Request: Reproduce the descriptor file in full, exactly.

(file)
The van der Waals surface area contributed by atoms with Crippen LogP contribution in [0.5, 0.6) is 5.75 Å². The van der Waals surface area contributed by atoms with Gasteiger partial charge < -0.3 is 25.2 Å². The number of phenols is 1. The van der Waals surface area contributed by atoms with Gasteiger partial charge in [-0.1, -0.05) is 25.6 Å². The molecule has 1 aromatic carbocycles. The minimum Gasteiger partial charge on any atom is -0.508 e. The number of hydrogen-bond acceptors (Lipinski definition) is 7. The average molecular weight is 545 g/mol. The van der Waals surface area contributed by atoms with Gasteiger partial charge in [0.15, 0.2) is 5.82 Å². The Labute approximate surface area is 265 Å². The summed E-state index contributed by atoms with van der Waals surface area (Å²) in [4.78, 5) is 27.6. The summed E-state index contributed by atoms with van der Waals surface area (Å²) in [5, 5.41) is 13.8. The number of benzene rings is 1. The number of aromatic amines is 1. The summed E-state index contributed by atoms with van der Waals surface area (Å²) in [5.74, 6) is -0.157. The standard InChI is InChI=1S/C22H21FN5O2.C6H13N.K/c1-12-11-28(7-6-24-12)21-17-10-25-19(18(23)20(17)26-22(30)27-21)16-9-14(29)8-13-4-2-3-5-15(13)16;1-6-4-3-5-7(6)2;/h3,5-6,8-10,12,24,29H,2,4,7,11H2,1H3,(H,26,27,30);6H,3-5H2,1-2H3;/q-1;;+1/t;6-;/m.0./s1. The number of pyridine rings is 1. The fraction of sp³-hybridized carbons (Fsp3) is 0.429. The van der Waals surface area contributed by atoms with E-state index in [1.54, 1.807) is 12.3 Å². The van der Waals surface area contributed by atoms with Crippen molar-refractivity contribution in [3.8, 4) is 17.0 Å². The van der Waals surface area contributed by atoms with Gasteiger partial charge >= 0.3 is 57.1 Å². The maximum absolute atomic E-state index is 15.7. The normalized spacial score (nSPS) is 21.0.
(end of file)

The van der Waals surface area contributed by atoms with Crippen LogP contribution in [0.5, 0.6) is 5.75 Å². The van der Waals surface area contributed by atoms with Gasteiger partial charge < -0.3 is 25.2 Å². The number of phenols is 1. The van der Waals surface area contributed by atoms with Gasteiger partial charge in [-0.1, -0.05) is 25.6 Å². The molecule has 1 aromatic carbocycles. The minimum Gasteiger partial charge on any atom is -0.508 e. The number of hydrogen-bond acceptors (Lipinski definition) is 7. The average molecular weight is 545 g/mol. The van der Waals surface area contributed by atoms with Gasteiger partial charge in [0.15, 0.2) is 5.82 Å². The Labute approximate surface area is 265 Å². The summed E-state index contributed by atoms with van der Waals surface area (Å²) in [4.78, 5) is 27.6. The summed E-state index contributed by atoms with van der Waals surface area (Å²) in [5, 5.41) is 13.8. The number of benzene rings is 1. The number of aromatic amines is 1. The summed E-state index contributed by atoms with van der Waals surface area (Å²) in [5.74, 6) is -0.157. The standard InChI is InChI=1S/C22H21FN5O2.C6H13N.K/c1-12-11-28(7-6-24-12)21-17-10-25-19(18(23)20(17)26-22(30)27-21)16-9-14(29)8-13-4-2-3-5-15(13)16;1-6-4-3-5-7(6)2;/h3,5-6,8-10,12,24,29H,2,4,7,11H2,1H3,(H,26,27,30);6H,3-5H2,1-2H3;/q-1;;+1/t;6-;/m.0./s1. The number of pyridine rings is 1. The fraction of sp³-hybridized carbons (Fsp3) is 0.429. The van der Waals surface area contributed by atoms with E-state index in [1.54, 1.807) is 12.3 Å². The van der Waals surface area contributed by atoms with Crippen molar-refractivity contribution in [3.8, 4) is 17.0 Å². The van der Waals surface area contributed by atoms with Gasteiger partial charge >= 0.3 is 57.1 Å². The maximum absolute atomic E-state index is 15.7. The normalized spacial score (nSPS) is 21.0.